Database : MEDLINE
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[PMID]: 29524713
[Au] Autor:Aoun SG; Bedros N; El Ahmadieh TY; Kreck J; Mehta N; Al Tamimi M
[Ti] Title:Osteodiscitis of the Lumbar Spine Due To a Migrated Fractured Inferior Vena Cava Filter: Case Report.
[So] Source:World Neurosurg;, 2018 Mar 07.
[Is] ISSN:1878-8769
[Cp] Country of publication:United States
[La] Language:eng
[Ab] Abstract:BACKGROUND: Venous thromboembolism can be a significant cause of morbidity in the trauma population. Medical and surgical specialties have been pushing the indication for prophylactic filter placement. CASE DESCRIPTION: A 36-year-old man presented with axial lower back pain with a radicular right L2 component after lifting a heavy object. He had a history of penetrating brain trauma 3 years prior, with placement of a prophylactic inferior vena cava filter. His x-ray, computed tomography, and magnetic resonance imaging of the lumbar spine showed fracture of his filter, with migration of the fractured fragment through the inferior vena cava and into the L2-L3 disc space, and surrounding bony lysis and severe osteodiscitis. He was treated medically with intravenous and then oral antibiotics and improved clinically and radiographically. CONCLUSIONS: Conservative use of filter devices and early retrieval once their indication expires is paramount to avoid unnecessary complications.
[Pt] Publication type:JOURNAL ARTICLE
[Em] Entry month:1803
[Cu] Class update date: 180310
[Lr] Last revision date:180310
[St] Status:Publisher

  2 / 2328 MEDLINE  
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[PMID]: 29522179
[Au] Autor:Abusalameh M; Mahankali-Rao P; Earl S
[Ad] Address:Department of Rheumatology, Royal Devon & Exeter NHS Foundation Trust, Exeter, UK.
[Ti] Title:Discitis caused by rat bite fever in a rheumatoid arthritis patient on tocilizumab-first ever case.
[So] Source:Rheumatology (Oxford);, 2018 Mar 07.
[Is] ISSN:1462-0332
[Cp] Country of publication:England
[La] Language:eng
[Pt] Publication type:JOURNAL ARTICLE
[Em] Entry month:1803
[Cu] Class update date: 180309
[Lr] Last revision date:180309
[St] Status:Publisher
[do] DOI:10.1093/rheumatology/key046

  3 / 2328 MEDLINE  
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[PMID]: 29462728
[Au] Autor:Rambo WM
[Ad] Address:Midlands Orthopaedics & Neurosurgery, 1910 Blanding St, Columbia, SC 29201, USA. Electronic address: William.Rambo@midorthoneuro.com.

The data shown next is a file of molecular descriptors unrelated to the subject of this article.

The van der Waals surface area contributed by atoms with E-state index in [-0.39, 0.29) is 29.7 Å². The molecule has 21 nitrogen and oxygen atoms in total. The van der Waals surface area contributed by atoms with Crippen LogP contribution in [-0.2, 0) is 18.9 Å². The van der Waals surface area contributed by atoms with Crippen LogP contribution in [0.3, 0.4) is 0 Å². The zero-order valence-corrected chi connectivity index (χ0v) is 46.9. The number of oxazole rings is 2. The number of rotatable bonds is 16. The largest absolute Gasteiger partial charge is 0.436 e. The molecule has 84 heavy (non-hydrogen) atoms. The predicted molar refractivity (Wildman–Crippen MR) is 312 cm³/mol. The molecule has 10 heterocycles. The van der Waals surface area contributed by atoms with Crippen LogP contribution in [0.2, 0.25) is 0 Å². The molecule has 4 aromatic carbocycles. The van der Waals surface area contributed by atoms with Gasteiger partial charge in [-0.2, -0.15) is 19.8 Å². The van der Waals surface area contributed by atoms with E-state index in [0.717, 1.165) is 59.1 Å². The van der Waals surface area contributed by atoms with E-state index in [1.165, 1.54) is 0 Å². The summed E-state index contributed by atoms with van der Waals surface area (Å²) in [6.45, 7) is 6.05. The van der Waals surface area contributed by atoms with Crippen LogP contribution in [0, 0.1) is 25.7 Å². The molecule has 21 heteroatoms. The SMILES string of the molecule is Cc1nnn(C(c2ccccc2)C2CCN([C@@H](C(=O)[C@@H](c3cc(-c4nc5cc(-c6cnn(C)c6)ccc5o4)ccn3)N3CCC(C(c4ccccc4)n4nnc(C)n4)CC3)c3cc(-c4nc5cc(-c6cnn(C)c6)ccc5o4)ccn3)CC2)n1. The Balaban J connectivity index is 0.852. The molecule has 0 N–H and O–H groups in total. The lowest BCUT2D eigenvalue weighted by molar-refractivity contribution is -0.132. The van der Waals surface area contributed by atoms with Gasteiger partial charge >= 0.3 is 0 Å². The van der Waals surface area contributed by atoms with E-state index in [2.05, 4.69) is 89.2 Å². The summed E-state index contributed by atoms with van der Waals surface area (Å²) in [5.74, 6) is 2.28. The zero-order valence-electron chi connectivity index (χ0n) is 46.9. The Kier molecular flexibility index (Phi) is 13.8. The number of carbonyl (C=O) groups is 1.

[Ti] Title:Treatment of lumbar discitis using silicon nitride spinal spacers: A case series and literature review.
[So] Source:Int J Surg Case Rep;43:61-68, 2018 Feb 10.
[Is] ISSN:2210-2612
[Cp] Country of publication:Netherlands
[La] Language:eng
[Ab] Abstract:INTRODUCTION: Septic infection of a lumbar intervertebral disc is a serious disorder which is often difficult to diagnose and appropriately treat because of the rarity of the disease, the varied presentation of symptoms, and the frequency of low-back pain within the overall population. Its etiology can be pyogenic, granulomatous, fungal, or parasitic; its incidence is rising due to increased patient susceptibility and improved diagnostic tools. Conservative treatments involve antibiotics, physical therapy, and/or immobilization. More aggressive management requires discectomy, debridement, and spinal fusion in combination with local and systemic antibiotic administration. PRESENTATION OF CASES: Presented here are two case studies of lumbar pyogenic discitis associated with Escherichia coli and Candida albicans infections. Both required single-level anterior discectomy followed by spinal fusion using an antimicrobial silicon nitride (Si N ) spacer for stabilization without instrumentation. Localized antibiotics were used for only one of the patients. Follow-up CT and MRI scans showed that the infections had been resolved with no recurrence of symptoms. DISCUSSION: Si N is a relatively new spinal spacer material. It was utilized in these two cases because it reportedly provides a local environment which promotes rapid arthrodesis while resisting bacterial adhesion and biofilm formation. It is also highly compatible with X-ray, MRI, and CT imaging modalities. These properties were particularly attractive for these two cases given the patients' histories, presentation of symptoms, and the decision to forego instrumentation. CONCLUSION: The use of Si N as an antimicrobial spacer may lead to improved outcomes for patients with pyogenic discitis of the lumbar spine.